According to Superstrike, the deposit will have been returned in full and then retaken for the new tenancy. It won’t stop the penalty for the previous failure, but the new protection will assist, as shown in this case, and this should allow a section 21 notice to be served about the new tenancy. As this theory has not been tested (to our knowledge) to be belt and braces, the following could be done in order-
- the deposit first returned in full,
- then a new tenancy is drawn up,
- then the deposit retaken and protected.
All this should be done with a paper trail showing each action, and that would be clearer that the deposit was returned in full thus allowing the future service of a notice. It’s clear from this case that the landlord employed an agent, and the agent failed to protect the deposit.
Most commentators believe that the landlord must always pay any penalty, even where somebody else caused the failure. It’s a perfectly fair view to take, but in Draycott & Draycott -v- Hannells Letting Limited  EWHC 217 (QB), the court held that the person who should pay the penalty is the person who is responsible for the failure to comply (assuming that person falls under the definition of the landlord, i.e. landlord or agent)-
In my view the words in s.214(3)(a) “the person who appears to the court to be holding the deposit” are not otiose. Rather, those words limit the scope of any possible order under s.214(3)(a) to the person holding the deposit, and prevent such an order being made against any other person who would come within the statutory definition of the landlord – for example a letting agent who, at the time of the making of the court order, was not holding the deposit. No such limitation would be appropriate in s.214(4). Unlike s. 214(3), which is an order for restitution made against the holder of the deposit, s.214(4) is penal, as Mr Browne points out.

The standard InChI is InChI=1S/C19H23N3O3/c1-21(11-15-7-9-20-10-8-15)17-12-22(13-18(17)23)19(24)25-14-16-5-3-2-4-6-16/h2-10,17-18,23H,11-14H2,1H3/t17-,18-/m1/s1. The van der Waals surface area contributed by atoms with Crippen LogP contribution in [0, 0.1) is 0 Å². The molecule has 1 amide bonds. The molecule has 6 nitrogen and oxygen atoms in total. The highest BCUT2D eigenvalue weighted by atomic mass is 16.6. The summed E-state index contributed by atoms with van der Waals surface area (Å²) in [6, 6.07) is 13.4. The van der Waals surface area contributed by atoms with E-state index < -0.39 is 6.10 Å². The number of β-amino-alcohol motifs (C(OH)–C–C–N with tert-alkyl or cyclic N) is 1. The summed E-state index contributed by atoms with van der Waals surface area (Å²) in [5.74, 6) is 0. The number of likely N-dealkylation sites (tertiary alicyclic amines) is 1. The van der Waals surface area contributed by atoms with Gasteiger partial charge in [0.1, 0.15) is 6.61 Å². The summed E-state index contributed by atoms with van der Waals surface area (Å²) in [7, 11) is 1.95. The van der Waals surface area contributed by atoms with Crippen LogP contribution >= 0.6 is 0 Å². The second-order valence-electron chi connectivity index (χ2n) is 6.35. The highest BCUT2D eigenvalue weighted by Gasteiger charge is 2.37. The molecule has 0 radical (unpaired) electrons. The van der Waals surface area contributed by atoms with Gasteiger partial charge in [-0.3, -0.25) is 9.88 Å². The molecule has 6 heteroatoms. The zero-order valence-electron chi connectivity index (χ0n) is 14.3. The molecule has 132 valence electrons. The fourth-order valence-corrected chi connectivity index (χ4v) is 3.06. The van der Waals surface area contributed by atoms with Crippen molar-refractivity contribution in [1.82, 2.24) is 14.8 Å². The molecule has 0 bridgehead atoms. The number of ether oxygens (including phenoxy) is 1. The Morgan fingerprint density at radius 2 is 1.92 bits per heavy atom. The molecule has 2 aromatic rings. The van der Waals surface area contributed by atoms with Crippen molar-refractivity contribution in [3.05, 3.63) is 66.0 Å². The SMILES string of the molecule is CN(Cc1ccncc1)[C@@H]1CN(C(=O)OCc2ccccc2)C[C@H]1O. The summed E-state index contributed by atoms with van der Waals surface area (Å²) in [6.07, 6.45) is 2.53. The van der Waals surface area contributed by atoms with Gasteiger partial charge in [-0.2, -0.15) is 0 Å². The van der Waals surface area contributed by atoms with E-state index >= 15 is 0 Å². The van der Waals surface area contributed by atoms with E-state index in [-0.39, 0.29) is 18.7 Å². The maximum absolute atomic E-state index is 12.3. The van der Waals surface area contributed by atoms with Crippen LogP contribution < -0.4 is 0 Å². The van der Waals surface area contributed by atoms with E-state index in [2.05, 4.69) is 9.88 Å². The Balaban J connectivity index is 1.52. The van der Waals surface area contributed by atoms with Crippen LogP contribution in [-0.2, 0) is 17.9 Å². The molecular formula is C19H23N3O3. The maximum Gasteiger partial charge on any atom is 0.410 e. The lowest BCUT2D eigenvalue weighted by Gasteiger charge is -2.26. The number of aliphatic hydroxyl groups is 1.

There is no reason why the penalty should be imposed on the person who, at the time the court order is made, happens to be holding the deposit. The penalty should be imposed on a person who is responsible for the failure to comply with s.213. In the present case that is the Defendant, and not the actual landlord (assuming, at this stage, that there has been a non-compliance which attracts an order under s.214(4)). [paras 38 & 39)
Draycott was pre Localism, and Deregulation Act changes. However, these principles have not been altered by any of those amendments. It’s a shame these points don’t appear to have been raised in this case. As the nearlylegal blog points out, the tenant may have received more money had they pursued the agent at the same time as they wouldn’t have had the ‘inexperienced’ defence.
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Deposits and Tenancy Deposit Schemes
Many landlords take a deposit from tenants to hold for the duration of the tenancy. When the tenant moves out, this is returned to the tenant less any deductions permitted: typically for damage (above fair wear and tear), additional cleaning, and cover any outstanding rent. Note: deposits can only be withheld if stipulated what the deposit is being held against in the contract.